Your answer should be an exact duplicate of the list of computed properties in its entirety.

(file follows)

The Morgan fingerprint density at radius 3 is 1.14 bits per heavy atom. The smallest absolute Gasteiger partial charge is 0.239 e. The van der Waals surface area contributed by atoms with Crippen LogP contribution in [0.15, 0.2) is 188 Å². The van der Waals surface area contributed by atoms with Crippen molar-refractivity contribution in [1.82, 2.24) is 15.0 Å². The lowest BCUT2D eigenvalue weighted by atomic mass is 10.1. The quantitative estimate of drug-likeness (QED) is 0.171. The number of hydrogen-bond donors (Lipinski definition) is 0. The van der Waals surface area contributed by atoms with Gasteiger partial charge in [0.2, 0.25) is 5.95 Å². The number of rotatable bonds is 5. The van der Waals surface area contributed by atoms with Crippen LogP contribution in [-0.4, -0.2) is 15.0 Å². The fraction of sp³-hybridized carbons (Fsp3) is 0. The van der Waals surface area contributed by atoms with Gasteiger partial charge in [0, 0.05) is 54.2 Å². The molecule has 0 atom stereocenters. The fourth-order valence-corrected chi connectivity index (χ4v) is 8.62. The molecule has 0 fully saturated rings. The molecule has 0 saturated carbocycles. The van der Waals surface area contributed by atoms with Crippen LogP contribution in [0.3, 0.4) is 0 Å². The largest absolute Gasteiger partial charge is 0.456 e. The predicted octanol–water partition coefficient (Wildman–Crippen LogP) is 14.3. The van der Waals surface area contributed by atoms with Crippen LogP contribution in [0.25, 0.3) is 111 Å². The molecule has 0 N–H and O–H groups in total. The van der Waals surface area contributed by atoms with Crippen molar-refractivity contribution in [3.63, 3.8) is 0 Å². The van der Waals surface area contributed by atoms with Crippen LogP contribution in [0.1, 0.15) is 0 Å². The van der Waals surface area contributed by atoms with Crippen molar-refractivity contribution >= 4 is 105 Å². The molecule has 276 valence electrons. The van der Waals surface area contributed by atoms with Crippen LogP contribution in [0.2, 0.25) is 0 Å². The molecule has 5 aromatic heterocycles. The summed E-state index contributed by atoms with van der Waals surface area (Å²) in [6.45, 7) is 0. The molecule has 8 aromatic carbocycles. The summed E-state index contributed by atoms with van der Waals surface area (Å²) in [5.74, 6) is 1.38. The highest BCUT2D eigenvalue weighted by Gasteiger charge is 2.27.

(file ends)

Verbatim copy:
The Morgan fingerprint density at radius 3 is 1.14 bits per heavy atom. The smallest absolute Gasteiger partial charge is 0.239 e. The van der Waals surface area contributed by atoms with Crippen LogP contribution in [0.15, 0.2) is 188 Å². The van der Waals surface area contributed by atoms with Crippen molar-refractivity contribution in [1.82, 2.24) is 15.0 Å². The lowest BCUT2D eigenvalue weighted by atomic mass is 10.1. The quantitative estimate of drug-likeness (QED) is 0.171. The number of hydrogen-bond donors (Lipinski definition) is 0. The van der Waals surface area contributed by atoms with Gasteiger partial charge in [0.2, 0.25) is 5.95 Å². The number of rotatable bonds is 5. The van der Waals surface area contributed by atoms with Crippen LogP contribution in [-0.4, -0.2) is 15.0 Å². The fraction of sp³-hybridized carbons (Fsp3) is 0. The van der Waals surface area contributed by atoms with Gasteiger partial charge in [0, 0.05) is 54.2 Å². The molecule has 0 atom stereocenters. The fourth-order valence-corrected chi connectivity index (χ4v) is 8.62. The molecule has 0 fully saturated rings. The molecule has 0 saturated carbocycles. The van der Waals surface area contributed by atoms with Crippen LogP contribution in [0.3, 0.4) is 0 Å². The largest absolute Gasteiger partial charge is 0.456 e. The predicted octanol–water partition coefficient (Wildman–Crippen LogP) is 14.3. The van der Waals surface area contributed by atoms with Crippen LogP contribution in [0.25, 0.3) is 111 Å². The molecule has 0 N–H and O–H groups in total. The van der Waals surface area contributed by atoms with Crippen molar-refractivity contribution in [3.63, 3.8) is 0 Å². The van der Waals surface area contributed by atoms with Crippen LogP contribution in [0.1, 0.15) is 0 Å². The van der Waals surface area contributed by atoms with Crippen molar-refractivity contribution >= 4 is 105 Å². The molecule has 276 valence electrons. The van der Waals surface area contributed by atoms with Crippen LogP contribution in [0.2, 0.25) is 0 Å². The molecule has 5 aromatic heterocycles. The summed E-state index contributed by atoms with van der Waals surface area (Å²) in [6.45, 7) is 0. The molecule has 8 aromatic carbocycles. The summed E-state index contributed by atoms with van der Waals surface area (Å²) in [5.74, 6) is 1.38. The highest BCUT2D eigenvalue weighted by Gasteiger charge is 2.27.